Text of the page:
Welcome back everyone,
I missed you. I didn't send out an email for the first couple of weeks because I felt as though it would be best to give everyone some time to adjust to being back at school. We will be having our weekly discussions this semester on Thursdays at Yeats brew pub at 8:00. Meet for rides at Connelly on the first floor at 7:30. I started out last year with Truth, or truth if you prefer, which has been a perennial subject in philosophy. However, Albert Camus once wrote that the only serious philosophical question is suicide. I know some of you are Camus fans out there, so let's entertain his proposal for a moment.
For Camus, people commit suicide because of an attachment to philosophical logic and reason. One might be tempted to ask, how is it logical in any way to commit suicide? Well, what if someone told you that your life was inherently lacking in meaning? Would you take it personally? Maybe. But if you step back there's a certain way in which "meaning" is an ultimately artificial construct, a tool which humans use to communicate and function within the context of a society. If you think about meaning in this way, perhaps it is possible to conceive of meaning as an unnatural phenomenon. For Camus, the natural capacity of life to flout the schemas of philosophical logic and reason is what constitutes the absurd. His hypothesis is that when people recognize this inherent tendency of lived experience, they give up because they no longer understand life. His point is that life is inherently valuable, and that one can achieve relative happiness, without complete understanding, which seems relatively impossible, and attempts towards such an understanding may be detrimental to both your mental and physical health.
So how do we as philosophers, or human beings if you prefer, understand this claim? Life is meaningless, but don't kill yourself because it's all you're ever going to experience. It doesn't seem outlandish, but why do you suppose people actually kill themselves? Socrates committed suicide for the sake of his ideals, what do you suppose Camus would say to this? Is there a time when death is philosophically appropriate, or should we commit philosophical suicide the way Camus enjoins us to do so? Are we concerned with ritual suicide, or is this outside of the scope of Camus' actively willing subject that takes his own life? Is it possible for a person without ideals to kill themselves?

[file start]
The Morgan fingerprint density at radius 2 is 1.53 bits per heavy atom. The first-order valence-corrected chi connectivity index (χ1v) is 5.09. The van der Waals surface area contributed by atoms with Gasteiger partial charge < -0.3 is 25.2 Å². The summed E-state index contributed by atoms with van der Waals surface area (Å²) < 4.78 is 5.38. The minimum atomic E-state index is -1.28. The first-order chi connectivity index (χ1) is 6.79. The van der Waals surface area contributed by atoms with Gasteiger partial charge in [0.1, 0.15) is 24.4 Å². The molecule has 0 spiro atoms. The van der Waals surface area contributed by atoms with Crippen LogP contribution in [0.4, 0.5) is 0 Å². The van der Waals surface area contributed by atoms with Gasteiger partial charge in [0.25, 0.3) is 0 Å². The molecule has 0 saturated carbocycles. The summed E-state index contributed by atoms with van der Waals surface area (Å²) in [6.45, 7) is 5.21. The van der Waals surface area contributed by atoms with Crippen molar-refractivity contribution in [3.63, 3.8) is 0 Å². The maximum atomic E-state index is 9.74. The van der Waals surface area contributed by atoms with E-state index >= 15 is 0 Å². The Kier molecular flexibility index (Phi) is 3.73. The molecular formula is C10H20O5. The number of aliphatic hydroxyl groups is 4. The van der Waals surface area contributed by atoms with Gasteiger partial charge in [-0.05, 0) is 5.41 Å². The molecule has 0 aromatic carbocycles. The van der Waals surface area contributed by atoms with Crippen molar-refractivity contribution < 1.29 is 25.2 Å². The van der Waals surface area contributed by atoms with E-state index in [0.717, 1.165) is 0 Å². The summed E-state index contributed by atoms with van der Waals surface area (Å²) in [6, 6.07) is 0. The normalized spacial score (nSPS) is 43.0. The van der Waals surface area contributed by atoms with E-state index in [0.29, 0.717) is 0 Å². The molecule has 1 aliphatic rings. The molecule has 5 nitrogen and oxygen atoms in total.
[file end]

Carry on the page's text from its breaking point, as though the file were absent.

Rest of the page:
This topic might be conceived as a little depressing, but the centrality of the question cannot be overlooked. On a lighter note, a quote from an older article of the New York Times, which I know many of you read:
"Jenna Schaal-O'Connor, a 20-year-old sophomore who is majoring in cognitive science and linguistics, said philosophy had other perks. She said she found many male philosophy majors interesting and sensitive.
"That whole deep existential torment," she said. "It's good for getting girlfriends.""
So ponder that for a moment. Here's the article: http://www.nytimes.com/2008/04/06/education/06philosophy.html?_r=1&ex=1208232000&en=77938556ef676098&ei=5070&emc=eta1&oref=slogin
I look forward to seeing everyone out on Thursday.